Urban district (Great Britain and Ireland)

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Urban district
CategoryLocal government district
LocationEngland and Wales and Ireland
Found inAdministrative county
Created byLocal Government Act 1894
Local Government (Ireland) Act 1898
CreatedEngland Wales 1894
Ireland 1899
Abolished byLocal Government (Boundaries) Act (Northern Ireland) 1971
Local Government Act 1972
Local Government Act 2001
AbolishedNorthern Ireland1973
England Wales 1974
Republic of Ireland 2002
GovernmentUrban district council

In England and Wales, Northern Ireland, and the Republic of Ireland, an urban district was a type of local government district that covered an urbanised area. Urban districts had an elected urban district council (UDC), which shared local government responsibilities with a county council.

England and Wales[edit]

In England and Wales, urban districts and rural districts were created in 1894 (by the Local Government Act 1894) as subdivisions of administrative counties.[1]

They replaced the earlier system of urban and rural sanitary districts (based on poor law unions) the functions of which were taken over by the district councils. The district councils also had wider powers over local matters such as parks, cemeteries and local planning.[2] An urban district usually contained a single parish, while a rural district might contain many. Urban districts were considered to have more problems with public health than rural areas, and so urban district councils had more funding and greater powers than comparable rural districts.[1]

Urban districts normally covered smaller towns, usually with populations of less than 30,000. Originally there had been 1009 urban districts but implementation of the recommendations of a series of county reviews as established by the Local Government Act 1929 saw a net decrease of 159 in the number of urban districts between 1932 and 1938. In many instances smaller urban districts were merged with their surrounding rural districts, with the result that new districts emerged covering rural as well as urban parishes.[1] At the same time, a number of larger urban districts became municipal boroughs (as already created, in 1835 under the Municipal Reform Act 1835): these had a slightly higher status and the right to appoint a mayor.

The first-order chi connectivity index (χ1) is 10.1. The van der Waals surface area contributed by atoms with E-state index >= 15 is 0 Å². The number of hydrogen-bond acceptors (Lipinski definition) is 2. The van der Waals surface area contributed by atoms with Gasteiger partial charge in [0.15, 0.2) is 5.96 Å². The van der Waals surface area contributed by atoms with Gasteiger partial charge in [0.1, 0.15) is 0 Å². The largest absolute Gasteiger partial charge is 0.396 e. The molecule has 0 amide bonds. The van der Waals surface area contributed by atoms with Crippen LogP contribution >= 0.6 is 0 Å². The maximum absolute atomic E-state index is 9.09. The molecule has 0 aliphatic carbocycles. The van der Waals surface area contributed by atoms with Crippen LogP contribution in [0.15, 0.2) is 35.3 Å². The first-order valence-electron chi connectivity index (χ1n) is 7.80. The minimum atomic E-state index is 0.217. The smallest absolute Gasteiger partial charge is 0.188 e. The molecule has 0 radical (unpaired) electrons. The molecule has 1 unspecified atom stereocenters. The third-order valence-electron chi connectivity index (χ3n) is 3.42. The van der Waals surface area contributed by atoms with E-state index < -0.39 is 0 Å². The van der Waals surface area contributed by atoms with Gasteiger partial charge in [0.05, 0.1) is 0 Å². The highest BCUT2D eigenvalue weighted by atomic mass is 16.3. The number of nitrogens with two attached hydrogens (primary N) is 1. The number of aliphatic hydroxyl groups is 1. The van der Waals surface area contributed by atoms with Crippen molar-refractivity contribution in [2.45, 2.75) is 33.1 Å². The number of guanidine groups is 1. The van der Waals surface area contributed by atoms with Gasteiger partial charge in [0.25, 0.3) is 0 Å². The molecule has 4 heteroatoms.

All urban districts in England and Wales were abolished in 1974 by the Local Government Act 1972, and replaced with a uniform system of larger districts – see Districts of England and Districts of Wales – which often covered both urban and rural areas. Many parish councils in England were created for towns previously covered by urban districts and, as a result of subsequent legislation, all urban and rural areas in Wales are today covered by 870 communities as sub-entities of 22 unitary authorities (or principal areas).

Ireland[edit]

In Ireland urban districts were created in 1898 by the Local Government (Ireland) Act 1898 based on the urban sanitary districts created by the Public Health (Ireland) Act 1878, and the suburban townships adjacent to Dublin city. Urban districts had powers greater than towns with town commissioners but less than the municipal boroughs preserved by the Municipal Corporations (Ireland) Act 1840 or created subsequently. A few places were promoted or demoted between these three categories in subsequent decades.

After the partition of Ireland in 1920–22 urban districts continued in both the Irish Free State (now the Republic of Ireland) and Northern Ireland. The rural and urban districts in Northern Ireland were abolished in 1973, and replaced with a system of unitary districts. In the Republic, while rural districts were abolished in 1925 and 1930,[3][4] urban districts continued to exist but were renamed simply 'towns' under the Local Government Act 2001.

References[edit]

  1. ^ a b c Vision of Britain | Administrative Units Typology | Status definition: Urban District
  2. ^ www.Hants.gov
  3. ^ "Local Government Act, 1925, Section 3". Irish Statute Book. Retrieved 19 April 2013.
  4. ^ "Local Government (Dublin) Act, 1930, Section 82". Irish Statute Book. Retrieved 19 April 2013.